Next up, as a simplifying heuristic (I know that’s redundant), David Buss described resource acquisition strategies that can be individual, cooperative, & exploitative. For instance, when a male experiences a decline in fitness, he may resort to intimate partner violence (IPV) to retain his fitness (exploitation), which results in a decline in the female’s fitness. She enlists defenses that further undermine his fitness, in a negative feedback loop. Male IPV can take the form of mate poaching, which is a universal strategy. In the classic formulation, a male friend drives a wedge between his female acquaintenance & another guy telling her he is no good for her & insinuates himself as the replacement. Other lines of evidence have found that male violence toward pregnant women suspected of infidelity is directed toward their abdomens more than faces or other areas of their bodies. These unfortunate aspects of relationships are what Buss terms “relationship load,” the hidden costs found deep in relationships, indicating mate value discrepancies with the package as originally advertised & purchased. Buss highlights the role of self-deceptive diminishment in such contexts, in which women finds ways to rectify themselves to the situation, as it’s difficult to get out. Self-deception goes both ways. On the one hand, most professors think they’re better instructors than their colleagues (Lake Wobegon effect) (they’re reading my mind!); on the other hand, 69% of battered women return to their batterers for one reason or another, deceiving themselves into thinking it’s the right thing to do. Stalking is another form of IPV, but it is difficult to study because stalkers don’t define their stalkers as stalking (Buss asks for a show of hands of stalkers to be recruited for research). Stalking works as mate guarding because the inclination is to steer clear of a female who has a stalker (“get rid of your stalker, then we’ll date”). Ultimately, IPV is effective because it exploits what are otherwise female adaptations (e.g., anti-injury/homicide or child-protection adaptations). While IPV works for the offender, to suggest that it is appropriate because it can be explained using evolutionary theory is an example of naturalistic fallacy (& David Buss won’t testify in your defense when you get arrested!).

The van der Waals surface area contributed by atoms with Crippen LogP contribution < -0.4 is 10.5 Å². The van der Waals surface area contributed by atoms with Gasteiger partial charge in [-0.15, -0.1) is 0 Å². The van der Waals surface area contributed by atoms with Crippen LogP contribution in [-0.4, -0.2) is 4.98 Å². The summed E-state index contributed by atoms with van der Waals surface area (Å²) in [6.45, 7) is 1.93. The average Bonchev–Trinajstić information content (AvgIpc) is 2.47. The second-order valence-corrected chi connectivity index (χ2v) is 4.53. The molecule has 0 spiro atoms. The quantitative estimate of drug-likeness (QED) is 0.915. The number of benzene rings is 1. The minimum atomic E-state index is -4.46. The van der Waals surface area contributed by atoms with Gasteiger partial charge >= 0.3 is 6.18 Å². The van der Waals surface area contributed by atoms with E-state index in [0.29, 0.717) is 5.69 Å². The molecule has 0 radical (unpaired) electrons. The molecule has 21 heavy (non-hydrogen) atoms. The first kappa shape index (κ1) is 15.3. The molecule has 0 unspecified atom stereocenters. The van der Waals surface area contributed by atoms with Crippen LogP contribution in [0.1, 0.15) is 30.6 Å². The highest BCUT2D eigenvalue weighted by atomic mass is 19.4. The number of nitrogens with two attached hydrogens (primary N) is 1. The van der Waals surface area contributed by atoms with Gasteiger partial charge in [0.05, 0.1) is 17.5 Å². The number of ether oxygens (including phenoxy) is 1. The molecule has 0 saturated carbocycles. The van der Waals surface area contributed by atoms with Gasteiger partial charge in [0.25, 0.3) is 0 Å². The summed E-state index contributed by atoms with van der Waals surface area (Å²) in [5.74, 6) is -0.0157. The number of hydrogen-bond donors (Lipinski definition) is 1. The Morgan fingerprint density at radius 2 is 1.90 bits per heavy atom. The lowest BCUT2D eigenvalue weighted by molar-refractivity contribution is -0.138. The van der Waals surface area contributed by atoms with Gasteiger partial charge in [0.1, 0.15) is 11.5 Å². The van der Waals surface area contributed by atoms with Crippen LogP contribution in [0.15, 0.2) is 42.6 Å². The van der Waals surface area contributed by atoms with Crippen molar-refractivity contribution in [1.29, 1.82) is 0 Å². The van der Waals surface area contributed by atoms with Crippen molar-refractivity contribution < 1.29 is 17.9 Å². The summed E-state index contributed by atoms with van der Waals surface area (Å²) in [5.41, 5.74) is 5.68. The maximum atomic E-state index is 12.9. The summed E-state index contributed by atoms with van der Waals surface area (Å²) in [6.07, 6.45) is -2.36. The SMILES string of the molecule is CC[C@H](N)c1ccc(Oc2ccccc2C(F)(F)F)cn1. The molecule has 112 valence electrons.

At 3PM I popped into an evolutionary medicine session for one talk (not sure why I didn’t stay for more) to hear S.G. Brown talk about their use of salivary immunoglobulin A in measuring immune response to a disgust prime. Since we are using SIgA in study we are doing, I was curious to hear of its utility in this behavioral immune system paradigm study. Though numerous studies over the past several years have picked up on this, the poster presenter next to me on Friday night was the first I had heard of using a “disgust prime.” In his study, he primed subjects by showing them photos of disgusting things then collected a set of vocal attractiveness ratings & found that the disgust prime made the higher testosterone voices even more attractive than usual. In Brown & colleagues study, they measured SIgA in people with “collectivist” versus “individualist” heritages after priming them for disgust. Collectivist cultures are those that emphasize the collective over the individual, tend to be located at lower latitudes, be more conservative, & share other features associated with pathogen-aversion consistent with the behavioral immune system model. Individualist cultures are those that emphasize individual over the collective, tend to be located at higher latitutdes, & be more liberal & diverse. In both the prime & a neutral condition, participants from collectivist backgrounds (they study was conducted in Hawaii, so they have a lot of students with Polynesian collectivist heritages) had non-significantly higher SIgA levels than those from individualist backgrounds. Given small samples sizes & the great variability seen in salivary biomarkers, this is grounds for further investigation.
Later there was a whole session on this same behavioral immune system that I caught part of. A second talk by Stephanie Cantu related to “Adaptive mating psychology in a pathogen-prevalent ecology.” The prediction tested in their experimental study was that a pathogen prime would lead women to prefer attractive mates more than in the absence of pathogenic stimulation & to approach them more. I believe they found tentative support for these hypotheses, but I did not tweet the results. According to my tweet-notes, I seem to have gotten distracted pondering if self-deception re preference for attractiveness go up when primed for disgust…The following talk I did not take many notes on, but the subtitle says it all: “Relatively unattractive faces appear especially unattractive to individuals higher in pathogen disgust.” Josh Tybur gave a theoretical talk on this subject, pointing out the extent to which this paradigm is filtering into pop culture–apparently in L.A., they actually have speed dating where you sniff worn t-shirts ala the now-class MHC compatibility “smelly t-shirt” experiment & pick the guy to go out with based on which has the best smell (I hope they only do this when they’re ovulating–didn’t one study find women like familiar smells when they’re not ovulating?).